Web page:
In addition, there are system-level concerns where the choice of NVM technology and density may negatively impact other components. Applications that deal with high-impedance supplies must take care that peak currents don’t dynamically push their system VDD outside the operating range of other on-chip components. At the system level, physically larger voltage regulators and batteries can be used to counteract high currents, but may have a negative impact on product size, cost, and performance.

For low-power designs, making the right NVM choice is critical. Designers should consider:

• How does NVM performance affect other components in the system? Does it cause other components to grow or shrink in area and power?

•  What tradeoffs can be made in the system design? Which is more important, peak current or average current? How often will the system read from or write to the memory? (Will read current or write current cause the biggest system impact?) Can the system read at a lower speed to save power?

• What is the system-level impact (area and power) of higher-density or lower-density NVM solutions? Can a small amount of MTP/NVM + ROM be used? Is a large amount of MTP/NVM needed?

Trusting Your NVM IP Solution

End users typically don’t think about the NVM that enables reliable storage of passwords, GPS settings, and more. They implicitly trust it. This makes it even more important for product developers to not only compare the specifications for NVM with the system requirements, but to also consider additional factors when selecting an NVM IP supplier:

• Supplier’s history of growth and adaptation to changing markets

• Supported manufacturing options

• Supported quality levels (e.g., commercial, industrial, and automotive)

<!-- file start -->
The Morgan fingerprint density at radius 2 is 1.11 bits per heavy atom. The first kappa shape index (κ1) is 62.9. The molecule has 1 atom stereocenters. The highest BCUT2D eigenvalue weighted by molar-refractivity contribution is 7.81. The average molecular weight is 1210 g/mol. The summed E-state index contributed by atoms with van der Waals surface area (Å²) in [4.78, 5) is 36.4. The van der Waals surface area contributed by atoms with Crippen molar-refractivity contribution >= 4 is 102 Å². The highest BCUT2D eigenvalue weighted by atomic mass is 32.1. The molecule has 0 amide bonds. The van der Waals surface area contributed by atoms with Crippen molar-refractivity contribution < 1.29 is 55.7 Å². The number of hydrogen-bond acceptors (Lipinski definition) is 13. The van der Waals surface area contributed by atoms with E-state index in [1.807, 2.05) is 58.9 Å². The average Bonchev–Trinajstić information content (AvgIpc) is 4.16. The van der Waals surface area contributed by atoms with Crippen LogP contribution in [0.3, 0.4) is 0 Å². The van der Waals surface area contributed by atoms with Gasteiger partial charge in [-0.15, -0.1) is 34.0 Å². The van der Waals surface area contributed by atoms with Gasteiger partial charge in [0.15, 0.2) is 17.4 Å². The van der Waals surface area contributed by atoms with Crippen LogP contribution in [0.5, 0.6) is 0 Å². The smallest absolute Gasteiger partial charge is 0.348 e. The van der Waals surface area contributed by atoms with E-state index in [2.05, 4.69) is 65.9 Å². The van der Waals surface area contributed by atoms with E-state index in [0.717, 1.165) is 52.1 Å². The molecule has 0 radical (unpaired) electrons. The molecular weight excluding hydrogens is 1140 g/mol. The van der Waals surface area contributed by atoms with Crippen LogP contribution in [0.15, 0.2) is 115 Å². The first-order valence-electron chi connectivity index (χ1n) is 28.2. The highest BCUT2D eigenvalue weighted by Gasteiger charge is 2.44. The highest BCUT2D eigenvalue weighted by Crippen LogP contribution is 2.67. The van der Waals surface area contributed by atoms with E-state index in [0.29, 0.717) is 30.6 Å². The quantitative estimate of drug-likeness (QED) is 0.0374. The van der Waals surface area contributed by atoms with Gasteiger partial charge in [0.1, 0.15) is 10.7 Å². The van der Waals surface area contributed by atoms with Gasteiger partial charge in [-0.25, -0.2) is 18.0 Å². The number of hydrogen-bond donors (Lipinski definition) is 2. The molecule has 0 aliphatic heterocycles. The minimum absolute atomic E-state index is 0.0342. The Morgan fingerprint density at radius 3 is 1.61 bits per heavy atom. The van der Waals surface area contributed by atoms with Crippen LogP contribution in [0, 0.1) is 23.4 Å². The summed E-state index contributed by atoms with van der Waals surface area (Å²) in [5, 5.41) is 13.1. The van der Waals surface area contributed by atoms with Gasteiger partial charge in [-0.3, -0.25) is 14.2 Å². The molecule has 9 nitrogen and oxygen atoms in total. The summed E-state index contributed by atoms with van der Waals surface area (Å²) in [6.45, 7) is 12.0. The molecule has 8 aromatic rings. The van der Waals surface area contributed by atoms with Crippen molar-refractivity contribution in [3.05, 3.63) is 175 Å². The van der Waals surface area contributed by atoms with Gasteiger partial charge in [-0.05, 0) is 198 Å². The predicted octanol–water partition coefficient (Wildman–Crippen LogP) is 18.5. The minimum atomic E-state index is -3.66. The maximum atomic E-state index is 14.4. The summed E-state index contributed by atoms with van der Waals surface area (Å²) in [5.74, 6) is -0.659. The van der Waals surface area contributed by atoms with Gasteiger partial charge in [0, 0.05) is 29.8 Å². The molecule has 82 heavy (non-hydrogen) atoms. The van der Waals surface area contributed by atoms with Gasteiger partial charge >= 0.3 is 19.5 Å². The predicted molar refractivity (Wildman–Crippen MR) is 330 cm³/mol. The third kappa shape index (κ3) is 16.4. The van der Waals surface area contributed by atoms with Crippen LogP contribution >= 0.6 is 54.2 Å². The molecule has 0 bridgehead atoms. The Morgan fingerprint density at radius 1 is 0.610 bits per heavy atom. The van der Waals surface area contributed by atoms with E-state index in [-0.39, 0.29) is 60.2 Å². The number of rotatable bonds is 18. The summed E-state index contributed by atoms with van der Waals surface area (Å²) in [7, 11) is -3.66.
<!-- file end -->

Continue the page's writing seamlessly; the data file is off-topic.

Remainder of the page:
• Data retention—will the supplier still be around in 10 or more years?

DesignWare MTP NVM IP

Synopsys first productized its 180-nm DesignWare MTP NVM IP in 2003. Since then, the company has continually focused on reducing power and area. Recently, Synopsys reduced its NVM IP area and power by more than 50% over previous generations. Figure 5 illustrates the continuing area reduction in the 180-nm node for 1-kbit MTP NVM.

Close collaboration with customers is critical to identifying and developing additional enhancements to NVM IP. With DesignWare NVM IP, architectural changes were made to the bitcell and high-voltage circuitry to minimize area and capacitive loading, as well as reduce analog and digital complexity. Also, internal drivers for slew rate control were tuned to reduce peak and average power and high-voltage circuits.

Conclusion

The increasing availability of more advanced, smaller, low-power NVM IP is enabling a broad range of new applications. Knowing how NVM IP impacts system power, area, and reliability in these applications is important to ensuring that the appropriate NVM IP has been selected.

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Troy Gilliland is a senior R&D manager for DesignWare Embedded Non-Volatile Memory (NVM) IP at Synopsys. Prior to joining Synopsys, he worked for VirageLogic, Impinj and Zilog in NVM, high-voltage, PLL, ADC, and RF mixed-signal development. With more than 17 years of experience in the semiconductor industry, he has strong knowledge of NVM/analog/mixed-signal and device physics. He holds both a BSEE and MSEE from the University of Washington, Seattle. He can be reached at tgillila@synopsys.com.